On 6 Jan 1975, AFT filed a federal anti-trust suit against six major studios, including Paramount, Universal and Warner Bros., charging them with “coercing exhibitors into canceling scheduled AFT playdates or transferring them to theatres different from those designated to subscribers when they signed up for the AFT series,” according to a 7 Jan 1975 HR article. That article and others also revealed that exhibitors were sometimes required by the studios to pay potential box-office receipts that would have been made by their own films when AFT films were shown instead. Contemporary sources noted that the Landau organization had deliberately set Mondays and Tuesdays as AFT exhibition dates because they were traditionally the slowest box-office days of the week for ordinary films. According to articles about the lawsuit, in which Landau was asking for a “declaratory judgment and injunction prohibiting further alleged coercive and anti-trust practices,” due to the interference from the major studios, many theaters reduced their participation in the second season so that the films were shown only on Tuesdays.
       A 15 Jan 1975 Var article about the lawsuit reported that the case was considered “a landmark since a decision in Landau’s favor could upset traditional major distribution patterns, established since the 1950 consent decrees.” The article further disclosed that Columbia, Landau’s original producing partner, was not included in the suit, and that although the Justice Department had given Columbia the “okay” to participate in AFT, the studio had demurred because it “had determined it could not buck the opposition from the other major distribs against subscription tickets.” The disposition of the suit has not been determined, although in a May 2003 LAT interview, Edie Landau stated that because of the suit, the major studios “backed off.”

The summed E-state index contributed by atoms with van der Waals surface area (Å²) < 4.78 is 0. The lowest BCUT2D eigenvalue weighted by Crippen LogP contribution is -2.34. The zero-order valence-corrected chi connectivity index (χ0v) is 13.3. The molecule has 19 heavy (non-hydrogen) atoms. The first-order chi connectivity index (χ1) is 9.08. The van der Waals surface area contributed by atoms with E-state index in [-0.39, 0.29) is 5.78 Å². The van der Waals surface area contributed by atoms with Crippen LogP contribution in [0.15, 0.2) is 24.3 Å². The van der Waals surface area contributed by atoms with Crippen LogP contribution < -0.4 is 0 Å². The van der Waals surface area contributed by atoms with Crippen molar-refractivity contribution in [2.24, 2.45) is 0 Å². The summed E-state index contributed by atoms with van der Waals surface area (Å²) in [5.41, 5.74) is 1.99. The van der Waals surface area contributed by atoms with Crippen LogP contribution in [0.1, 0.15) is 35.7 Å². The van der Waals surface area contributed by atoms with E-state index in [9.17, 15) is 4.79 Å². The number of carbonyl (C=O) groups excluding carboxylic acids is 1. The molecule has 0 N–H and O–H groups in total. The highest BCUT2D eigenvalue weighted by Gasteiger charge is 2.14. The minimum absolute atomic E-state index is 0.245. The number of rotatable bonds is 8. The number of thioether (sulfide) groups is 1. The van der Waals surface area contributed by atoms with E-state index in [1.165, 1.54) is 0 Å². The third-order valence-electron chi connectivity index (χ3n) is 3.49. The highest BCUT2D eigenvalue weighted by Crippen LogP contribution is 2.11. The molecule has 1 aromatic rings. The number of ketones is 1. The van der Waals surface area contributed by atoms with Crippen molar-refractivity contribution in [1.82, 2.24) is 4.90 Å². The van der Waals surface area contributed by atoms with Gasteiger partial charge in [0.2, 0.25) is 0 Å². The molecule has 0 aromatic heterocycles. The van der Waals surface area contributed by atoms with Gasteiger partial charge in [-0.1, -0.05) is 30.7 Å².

As reported by various contemporary sources, the Landaus planned to supplement AFT with a separate series of children’s films to be screened at Saturday and Sunday matinees. 1974 news items noted that A. A. Milne and Beverly Cross were among the playwrights whose properties had been acquired. Eight to ten films were planned for The Children’s Film Theatre, but the only one that was actually produced was the 1975 South African picture E’ Lollipop , the distribution rights to which were returned by the Landaus to its producer, André Pieterse.
       Several sources throughout the 1970s and 1980s reported that different companies had purchased the television rights to the series, and that the films would be broadcast on various channels. In modern interviews, Edie Landau related that the rights bounced between Warner Bros. and other studios before eventually returning to her. In Oct 2002, DV announced that New York-based Lorber Media and U.K.-based 3DD Entertainment had acquired the TV rights to AFT from Edie Landau, although the Landau estate would retain the theatrical and video rights. Edie Landau intended to re-release digitally re-mastered prints of the films in movie theaters, while Lorber would sell the collection on pay TV for broadcast in the summer of 2003 before offering the films to a basic cable network. Box DVD sets of the fourteen films were released by Kino in 2003, and in addition to a theatrical re-release, retrospectives of the series were held at museums in New York and Los Angeles, beginning in 2002. More Less